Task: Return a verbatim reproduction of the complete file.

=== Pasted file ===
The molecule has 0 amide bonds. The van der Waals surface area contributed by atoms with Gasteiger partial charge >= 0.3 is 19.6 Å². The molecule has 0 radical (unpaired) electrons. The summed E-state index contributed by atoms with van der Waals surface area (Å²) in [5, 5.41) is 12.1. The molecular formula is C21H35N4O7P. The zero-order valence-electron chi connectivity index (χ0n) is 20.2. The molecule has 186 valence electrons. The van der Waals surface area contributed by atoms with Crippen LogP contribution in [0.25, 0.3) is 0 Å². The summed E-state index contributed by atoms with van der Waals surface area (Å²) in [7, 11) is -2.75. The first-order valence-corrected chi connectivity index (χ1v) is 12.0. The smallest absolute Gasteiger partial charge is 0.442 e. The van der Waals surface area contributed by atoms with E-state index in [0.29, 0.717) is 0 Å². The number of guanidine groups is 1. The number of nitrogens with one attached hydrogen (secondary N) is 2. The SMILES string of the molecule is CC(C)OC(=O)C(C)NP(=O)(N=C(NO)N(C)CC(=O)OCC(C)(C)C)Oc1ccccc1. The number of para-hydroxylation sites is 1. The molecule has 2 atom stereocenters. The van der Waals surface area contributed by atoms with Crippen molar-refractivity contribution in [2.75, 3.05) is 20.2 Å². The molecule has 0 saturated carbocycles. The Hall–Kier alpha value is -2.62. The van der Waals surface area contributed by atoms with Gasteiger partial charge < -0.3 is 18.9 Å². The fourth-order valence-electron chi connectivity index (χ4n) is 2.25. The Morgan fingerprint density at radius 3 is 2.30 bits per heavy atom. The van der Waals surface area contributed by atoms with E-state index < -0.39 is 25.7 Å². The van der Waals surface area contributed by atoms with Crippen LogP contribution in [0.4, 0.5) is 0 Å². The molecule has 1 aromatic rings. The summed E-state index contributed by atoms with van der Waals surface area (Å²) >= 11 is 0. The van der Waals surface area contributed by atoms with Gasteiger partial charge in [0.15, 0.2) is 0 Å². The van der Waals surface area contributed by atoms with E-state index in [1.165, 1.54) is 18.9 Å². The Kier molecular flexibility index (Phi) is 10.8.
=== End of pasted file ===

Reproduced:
The molecule has 0 amide bonds. The van der Waals surface area contributed by atoms with Gasteiger partial charge >= 0.3 is 19.6 Å². The molecule has 0 radical (unpaired) electrons. The summed E-state index contributed by atoms with van der Waals surface area (Å²) in [5, 5.41) is 12.1. The molecular formula is C21H35N4O7P. The zero-order valence-electron chi connectivity index (χ0n) is 20.2. The molecule has 186 valence electrons. The van der Waals surface area contributed by atoms with Crippen LogP contribution in [0.25, 0.3) is 0 Å². The summed E-state index contributed by atoms with van der Waals surface area (Å²) in [7, 11) is -2.75. The first-order valence-corrected chi connectivity index (χ1v) is 12.0. The smallest absolute Gasteiger partial charge is 0.442 e. The van der Waals surface area contributed by atoms with E-state index in [0.29, 0.717) is 0 Å². The number of guanidine groups is 1. The number of nitrogens with one attached hydrogen (secondary N) is 2. The SMILES string of the molecule is CC(C)OC(=O)C(C)NP(=O)(N=C(NO)N(C)CC(=O)OCC(C)(C)C)Oc1ccccc1. The number of para-hydroxylation sites is 1. The molecule has 2 atom stereocenters. The van der Waals surface area contributed by atoms with Crippen molar-refractivity contribution in [2.75, 3.05) is 20.2 Å². The molecule has 0 saturated carbocycles. The Hall–Kier alpha value is -2.62. The van der Waals surface area contributed by atoms with Gasteiger partial charge < -0.3 is 18.9 Å². The fourth-order valence-electron chi connectivity index (χ4n) is 2.25. The Morgan fingerprint density at radius 3 is 2.30 bits per heavy atom. The van der Waals surface area contributed by atoms with E-state index < -0.39 is 25.7 Å². The van der Waals surface area contributed by atoms with Crippen LogP contribution in [0.4, 0.5) is 0 Å². The molecule has 1 aromatic rings. The summed E-state index contributed by atoms with van der Waals surface area (Å²) >= 11 is 0. The van der Waals surface area contributed by atoms with Gasteiger partial charge in [0.15, 0.2) is 0 Å². The van der Waals surface area contributed by atoms with E-state index in [1.165, 1.54) is 18.9 Å². The Kier molecular flexibility index (Phi) is 10.8.